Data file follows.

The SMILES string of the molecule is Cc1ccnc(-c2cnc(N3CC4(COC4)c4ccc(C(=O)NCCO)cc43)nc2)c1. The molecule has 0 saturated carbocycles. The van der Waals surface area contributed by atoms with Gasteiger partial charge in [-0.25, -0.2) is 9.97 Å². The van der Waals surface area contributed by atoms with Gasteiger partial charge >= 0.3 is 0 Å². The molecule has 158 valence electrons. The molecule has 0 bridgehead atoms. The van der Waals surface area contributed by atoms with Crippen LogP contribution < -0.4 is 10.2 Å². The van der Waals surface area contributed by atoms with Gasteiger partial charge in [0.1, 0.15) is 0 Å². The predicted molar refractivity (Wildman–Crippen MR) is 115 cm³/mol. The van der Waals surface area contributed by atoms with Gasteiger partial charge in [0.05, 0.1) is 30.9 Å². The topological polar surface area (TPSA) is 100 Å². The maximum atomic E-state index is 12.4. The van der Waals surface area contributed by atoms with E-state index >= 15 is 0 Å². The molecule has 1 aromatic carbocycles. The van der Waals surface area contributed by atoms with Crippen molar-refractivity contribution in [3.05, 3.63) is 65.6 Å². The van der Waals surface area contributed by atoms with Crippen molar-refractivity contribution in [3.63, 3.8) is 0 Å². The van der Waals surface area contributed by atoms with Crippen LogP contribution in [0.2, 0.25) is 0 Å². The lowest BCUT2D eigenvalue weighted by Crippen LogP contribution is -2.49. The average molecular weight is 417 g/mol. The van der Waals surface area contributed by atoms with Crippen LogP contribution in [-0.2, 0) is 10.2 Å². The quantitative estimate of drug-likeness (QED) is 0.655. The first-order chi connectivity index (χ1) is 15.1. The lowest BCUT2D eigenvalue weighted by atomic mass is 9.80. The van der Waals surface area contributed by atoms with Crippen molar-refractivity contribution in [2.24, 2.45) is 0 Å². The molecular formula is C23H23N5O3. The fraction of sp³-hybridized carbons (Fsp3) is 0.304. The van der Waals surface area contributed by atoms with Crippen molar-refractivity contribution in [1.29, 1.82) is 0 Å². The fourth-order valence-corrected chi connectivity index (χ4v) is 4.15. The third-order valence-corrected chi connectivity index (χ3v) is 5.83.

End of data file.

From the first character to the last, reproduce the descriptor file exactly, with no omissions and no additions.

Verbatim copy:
The SMILES string of the molecule is Cc1ccnc(-c2cnc(N3CC4(COC4)c4ccc(C(=O)NCCO)cc43)nc2)c1. The molecule has 0 saturated carbocycles. The van der Waals surface area contributed by atoms with Gasteiger partial charge in [-0.25, -0.2) is 9.97 Å². The van der Waals surface area contributed by atoms with Gasteiger partial charge >= 0.3 is 0 Å². The molecule has 158 valence electrons. The molecule has 0 bridgehead atoms. The van der Waals surface area contributed by atoms with Crippen LogP contribution < -0.4 is 10.2 Å². The van der Waals surface area contributed by atoms with Gasteiger partial charge in [0.1, 0.15) is 0 Å². The predicted molar refractivity (Wildman–Crippen MR) is 115 cm³/mol. The van der Waals surface area contributed by atoms with Gasteiger partial charge in [0.05, 0.1) is 30.9 Å². The topological polar surface area (TPSA) is 100 Å². The maximum atomic E-state index is 12.4. The van der Waals surface area contributed by atoms with E-state index >= 15 is 0 Å². The molecule has 1 aromatic carbocycles. The van der Waals surface area contributed by atoms with Crippen molar-refractivity contribution in [3.05, 3.63) is 65.6 Å². The van der Waals surface area contributed by atoms with Crippen molar-refractivity contribution in [3.63, 3.8) is 0 Å². The van der Waals surface area contributed by atoms with Crippen LogP contribution in [0.2, 0.25) is 0 Å². The lowest BCUT2D eigenvalue weighted by Crippen LogP contribution is -2.49. The average molecular weight is 417 g/mol. The van der Waals surface area contributed by atoms with Crippen LogP contribution in [-0.2, 0) is 10.2 Å². The quantitative estimate of drug-likeness (QED) is 0.655. The first-order chi connectivity index (χ1) is 15.1. The lowest BCUT2D eigenvalue weighted by atomic mass is 9.80. The van der Waals surface area contributed by atoms with Crippen molar-refractivity contribution in [2.24, 2.45) is 0 Å². The molecular formula is C23H23N5O3. The fraction of sp³-hybridized carbons (Fsp3) is 0.304. The van der Waals surface area contributed by atoms with Crippen molar-refractivity contribution in [1.29, 1.82) is 0 Å². The fourth-order valence-corrected chi connectivity index (χ4v) is 4.15. The third-order valence-corrected chi connectivity index (χ3v) is 5.83.